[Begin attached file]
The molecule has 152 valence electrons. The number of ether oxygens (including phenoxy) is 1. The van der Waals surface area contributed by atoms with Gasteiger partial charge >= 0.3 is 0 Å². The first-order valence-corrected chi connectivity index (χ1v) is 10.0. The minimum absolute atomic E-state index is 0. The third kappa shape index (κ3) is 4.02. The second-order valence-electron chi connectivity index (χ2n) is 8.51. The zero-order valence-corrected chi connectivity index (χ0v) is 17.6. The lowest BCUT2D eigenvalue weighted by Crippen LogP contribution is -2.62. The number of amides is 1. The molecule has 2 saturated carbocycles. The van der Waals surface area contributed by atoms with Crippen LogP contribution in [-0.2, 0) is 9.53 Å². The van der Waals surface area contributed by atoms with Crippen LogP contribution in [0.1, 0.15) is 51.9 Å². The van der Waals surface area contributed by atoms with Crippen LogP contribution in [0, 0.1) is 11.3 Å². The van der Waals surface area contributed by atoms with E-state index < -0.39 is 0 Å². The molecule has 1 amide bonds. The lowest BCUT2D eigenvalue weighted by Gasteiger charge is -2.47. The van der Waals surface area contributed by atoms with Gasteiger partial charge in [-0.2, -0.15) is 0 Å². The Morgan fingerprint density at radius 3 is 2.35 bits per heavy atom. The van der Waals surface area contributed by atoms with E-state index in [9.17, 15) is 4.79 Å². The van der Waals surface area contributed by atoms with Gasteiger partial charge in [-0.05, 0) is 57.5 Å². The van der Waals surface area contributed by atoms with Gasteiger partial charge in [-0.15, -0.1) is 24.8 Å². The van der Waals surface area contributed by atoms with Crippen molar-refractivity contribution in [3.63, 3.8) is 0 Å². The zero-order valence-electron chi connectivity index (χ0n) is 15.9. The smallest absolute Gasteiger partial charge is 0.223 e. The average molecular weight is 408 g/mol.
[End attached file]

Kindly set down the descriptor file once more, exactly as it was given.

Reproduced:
The molecule has 152 valence electrons. The number of ether oxygens (including phenoxy) is 1. The van der Waals surface area contributed by atoms with Gasteiger partial charge >= 0.3 is 0 Å². The first-order valence-corrected chi connectivity index (χ1v) is 10.0. The minimum absolute atomic E-state index is 0. The third kappa shape index (κ3) is 4.02. The second-order valence-electron chi connectivity index (χ2n) is 8.51. The zero-order valence-corrected chi connectivity index (χ0v) is 17.6. The lowest BCUT2D eigenvalue weighted by Crippen LogP contribution is -2.62. The number of amides is 1. The molecule has 2 saturated carbocycles. The van der Waals surface area contributed by atoms with Crippen LogP contribution in [-0.2, 0) is 9.53 Å². The van der Waals surface area contributed by atoms with Crippen LogP contribution in [0.1, 0.15) is 51.9 Å². The van der Waals surface area contributed by atoms with Crippen LogP contribution in [0, 0.1) is 11.3 Å². The van der Waals surface area contributed by atoms with E-state index < -0.39 is 0 Å². The molecule has 1 amide bonds. The lowest BCUT2D eigenvalue weighted by Gasteiger charge is -2.47. The van der Waals surface area contributed by atoms with Gasteiger partial charge in [-0.2, -0.15) is 0 Å². The Morgan fingerprint density at radius 3 is 2.35 bits per heavy atom. The van der Waals surface area contributed by atoms with E-state index in [9.17, 15) is 4.79 Å². The van der Waals surface area contributed by atoms with Gasteiger partial charge in [-0.05, 0) is 57.5 Å². The van der Waals surface area contributed by atoms with Gasteiger partial charge in [-0.15, -0.1) is 24.8 Å². The van der Waals surface area contributed by atoms with Crippen molar-refractivity contribution in [3.63, 3.8) is 0 Å². The zero-order valence-electron chi connectivity index (χ0n) is 15.9. The smallest absolute Gasteiger partial charge is 0.223 e. The average molecular weight is 408 g/mol.